Japan on Thursday launched a new satellite to improve the global positioning system's (GPS) accuracy and establish an efficient communication system in the event of natural disasters.
The Japan Aerospace Exploration Agency (JAXA) and Mitsubishi Heavy Industries launched the latest version of the H-IIA rocket with the Michibiki 2 communications satellite on board from the Tanegashima Island space centre in Kagoshima prefecture at 9.17am.
Michibiki 2 is Japan's second Quasi-Zenith satellite, which is a device designed to improve global navigation and augment signals emitted by the US GPS, Efe news reported.
The first Michibiki satellite was launched in September 2010. JAXA plans to launch two more by March 2018.
Once the system installation is completed, smartphone users and automotive navigation systems will receive more accurate map information.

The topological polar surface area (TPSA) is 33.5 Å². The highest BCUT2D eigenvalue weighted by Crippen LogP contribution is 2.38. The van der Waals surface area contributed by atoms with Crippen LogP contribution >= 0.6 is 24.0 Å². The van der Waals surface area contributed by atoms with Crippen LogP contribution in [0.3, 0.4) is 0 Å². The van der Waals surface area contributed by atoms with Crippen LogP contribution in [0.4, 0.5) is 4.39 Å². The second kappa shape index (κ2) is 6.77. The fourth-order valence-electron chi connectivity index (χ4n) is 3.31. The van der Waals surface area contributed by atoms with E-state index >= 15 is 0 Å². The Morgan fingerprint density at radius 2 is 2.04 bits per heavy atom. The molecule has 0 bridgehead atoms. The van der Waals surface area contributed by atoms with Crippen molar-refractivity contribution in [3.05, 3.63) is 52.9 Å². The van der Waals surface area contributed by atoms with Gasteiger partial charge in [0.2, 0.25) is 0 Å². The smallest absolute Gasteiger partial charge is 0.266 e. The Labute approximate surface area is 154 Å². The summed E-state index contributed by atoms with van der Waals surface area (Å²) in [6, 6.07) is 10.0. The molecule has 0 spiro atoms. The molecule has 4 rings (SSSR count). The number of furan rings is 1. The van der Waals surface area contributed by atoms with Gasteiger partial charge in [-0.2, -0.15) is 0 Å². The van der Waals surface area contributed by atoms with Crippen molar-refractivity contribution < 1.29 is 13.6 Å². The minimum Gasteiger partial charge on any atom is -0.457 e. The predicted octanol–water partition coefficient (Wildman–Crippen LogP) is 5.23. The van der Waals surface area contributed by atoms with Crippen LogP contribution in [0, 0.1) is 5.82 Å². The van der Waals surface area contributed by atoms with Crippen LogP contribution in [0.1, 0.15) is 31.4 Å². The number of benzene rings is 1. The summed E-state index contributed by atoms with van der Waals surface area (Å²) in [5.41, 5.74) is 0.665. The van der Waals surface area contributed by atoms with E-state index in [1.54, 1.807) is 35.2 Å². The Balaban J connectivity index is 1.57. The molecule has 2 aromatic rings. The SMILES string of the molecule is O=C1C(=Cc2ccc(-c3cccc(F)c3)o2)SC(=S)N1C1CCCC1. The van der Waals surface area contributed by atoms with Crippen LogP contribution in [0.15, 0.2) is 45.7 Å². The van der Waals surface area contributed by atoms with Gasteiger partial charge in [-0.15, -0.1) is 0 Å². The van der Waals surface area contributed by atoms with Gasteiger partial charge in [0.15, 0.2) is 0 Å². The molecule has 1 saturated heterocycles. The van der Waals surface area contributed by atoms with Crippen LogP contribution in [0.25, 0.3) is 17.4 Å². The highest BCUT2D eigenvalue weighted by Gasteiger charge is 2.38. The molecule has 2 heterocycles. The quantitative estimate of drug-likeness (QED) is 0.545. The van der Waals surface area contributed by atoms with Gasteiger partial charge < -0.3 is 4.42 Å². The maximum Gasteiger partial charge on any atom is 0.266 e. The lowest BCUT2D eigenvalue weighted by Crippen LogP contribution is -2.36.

The Japanese government also plans to use these satellites to establish a network to improve communication efficiency when traditional networks stop functioning due to natural disasters.
The objective is to avoid a situation similar to what occurred after the earthquake and tsunami on March 11, 2011, which left some 29,000 mobile phones and over 1.9 million landline phones disconnected, hindering search and rescue operations.
Japan plans to start testing the system in 2018 and launch another five satellites between 2018 and 2023, including the two set to be launched in 2018.
The system will enable smartphones of people affected by natural disasters to communicate with the security forces, firefighters, hospitals or the Japan Meteorological Agency (JMA) through text messages.